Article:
Home > Digital Library > Index of Newsletters > Vol. II No. 2 July - September 1994

LECTURE

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The Introduction of Lithigraphy and its impact on

Book Design in India

Mr. Graham Shaw, Deputy Director, Oriental and India Office Collections, British Library, London delivered a talk at the Indira Gandhi National Centre for the Arts. He traced the introduction of Lithography in India and also discussed about its impact on the appearance of the vernacular printed books.

Lithography literally means writing or drawing on stone. Various methods were used to produce books lithographically , but in practice just two methods predominated. First, writing directly onto the lithographic stone, that is, writing in reverse or mirror-writing, using lithographic ink and steel pen, a difficult technique to master and therefore comparatively slow but which gave the best-quality results. Secondly, writing on transfer paper, that is, writing in the normal way on to specially prepared paper, this writing then being transferred (Hence the name of the paper) by a relatively simple operation so that it appeared in reverse o the stone and therefore the correct way round for printing. The writing or design on the stone was then retracted with the greasy lithographic ink, "a solution of gum-lac in potash coloured with Jamp-blck produced from burning wax", to quote a contemporary description. Once the ink was dry, the stone was treated with dilute nitric acid (in Lucknow we know that lemon juice was substituted) which ate away a minute part of the surface of the stone except for those areas impregnated with resinous ink. The pattern of letters or lines was thus left in relief as it were; the stab of stone was washed with water, and a printer’s ball or sponge filled with ink was pressed by hand over the stone. A sheet of paper in a frame was then lowered onto the stone and an impression obtained either by rolling a brass cylinder over the paper or by using a proper press. When the required number of copies had been printed, the stone was polished clean removing all trace of the letters or design and it could then be reused. Alternatively, if the same text were thought likely to be reissued within a specified period of time, the stone with letters intact would be stored away until reprinting took place. The stones were ideally between 2 and 2.5 inches thick and could be reused in this way upto 30 or 40 times.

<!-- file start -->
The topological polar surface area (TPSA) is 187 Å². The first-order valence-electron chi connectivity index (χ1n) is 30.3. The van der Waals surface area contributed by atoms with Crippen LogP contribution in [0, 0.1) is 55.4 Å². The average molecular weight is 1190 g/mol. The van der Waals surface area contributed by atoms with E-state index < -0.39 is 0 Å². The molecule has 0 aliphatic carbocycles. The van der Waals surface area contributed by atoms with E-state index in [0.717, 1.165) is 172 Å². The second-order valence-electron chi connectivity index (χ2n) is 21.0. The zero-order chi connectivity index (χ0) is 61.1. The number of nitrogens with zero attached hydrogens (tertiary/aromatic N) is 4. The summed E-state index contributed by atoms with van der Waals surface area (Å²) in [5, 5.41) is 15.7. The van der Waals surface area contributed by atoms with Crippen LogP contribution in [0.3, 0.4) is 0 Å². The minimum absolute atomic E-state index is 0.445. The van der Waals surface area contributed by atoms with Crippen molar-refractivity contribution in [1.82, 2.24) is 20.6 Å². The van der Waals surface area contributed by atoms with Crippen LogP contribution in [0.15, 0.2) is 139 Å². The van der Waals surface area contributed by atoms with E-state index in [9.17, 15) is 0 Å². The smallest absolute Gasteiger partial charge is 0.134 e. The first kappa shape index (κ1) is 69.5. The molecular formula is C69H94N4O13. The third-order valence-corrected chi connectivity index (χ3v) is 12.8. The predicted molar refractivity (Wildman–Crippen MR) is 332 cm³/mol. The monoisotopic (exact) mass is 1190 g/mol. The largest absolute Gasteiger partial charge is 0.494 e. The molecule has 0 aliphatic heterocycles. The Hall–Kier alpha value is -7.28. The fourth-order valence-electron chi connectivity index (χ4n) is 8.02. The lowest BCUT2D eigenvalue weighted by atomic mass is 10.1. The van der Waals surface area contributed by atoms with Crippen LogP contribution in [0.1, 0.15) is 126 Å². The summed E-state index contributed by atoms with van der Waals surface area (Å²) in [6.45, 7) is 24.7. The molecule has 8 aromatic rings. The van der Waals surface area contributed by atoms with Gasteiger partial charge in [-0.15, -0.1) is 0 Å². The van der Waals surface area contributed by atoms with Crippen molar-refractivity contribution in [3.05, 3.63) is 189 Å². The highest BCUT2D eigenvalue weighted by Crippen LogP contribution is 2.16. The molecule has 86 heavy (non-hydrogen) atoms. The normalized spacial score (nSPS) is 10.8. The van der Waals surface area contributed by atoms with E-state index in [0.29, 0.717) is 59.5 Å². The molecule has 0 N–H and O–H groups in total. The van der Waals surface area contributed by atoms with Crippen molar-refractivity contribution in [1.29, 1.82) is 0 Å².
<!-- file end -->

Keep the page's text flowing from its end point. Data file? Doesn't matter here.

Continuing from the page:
In India there is evidence that both these methods were used: writing in reverse directly onto the stone and the transfer method. Writing in reverse onto the stone was certainly practised at Lucknow in the golden age of lithography there. Munshi Jafer Husain at the Mustafai Press is supposed to have initiated mirror-writing on stone there and the art was brought to its greatest perfection by Munshi Saiyyid Ali Hussain of whom it was said that few calligraphers of Katibs could vie with his uverted script. One particular difficulty in the process was correcting mistakes in the text on the stone. This was done by carefully scraping away and rewriting with a pen even for such delicate scripts as Naskh and Nastaliq and this technique (known as musleh sangi "stone-correction") was perfected at Lucknow.

Lithography was invented only in 1798 by Alois Senefelder, a native of Prague, then in Bohemia, whose main motivation was to find a cheap way of printing so as to make a living from his plays. He founded "stone printing houses" as they were called (recalling the Hindi term Shilayantra) in both Munich and vienna, the former being the more famous. News of lithography’s invention and a realizato nof its potential reached India very quickly from an article in the Supplement to the Calculla Gazett of 28 March 1811, squeezed between Ancedotes of Bonaparte and an item on Mongo Park’s reappearance which commented that lithography was "meriting from its simplicity, its expedition, and its economy, to rank high among modern discoveries, and offering some real and important advantage to the arts". But it was not taken up immediately in India and came into practice only after it had become established in England following the publication there of an English translation of Senefelder’s treatise A Complete Course of Lithography in 1918.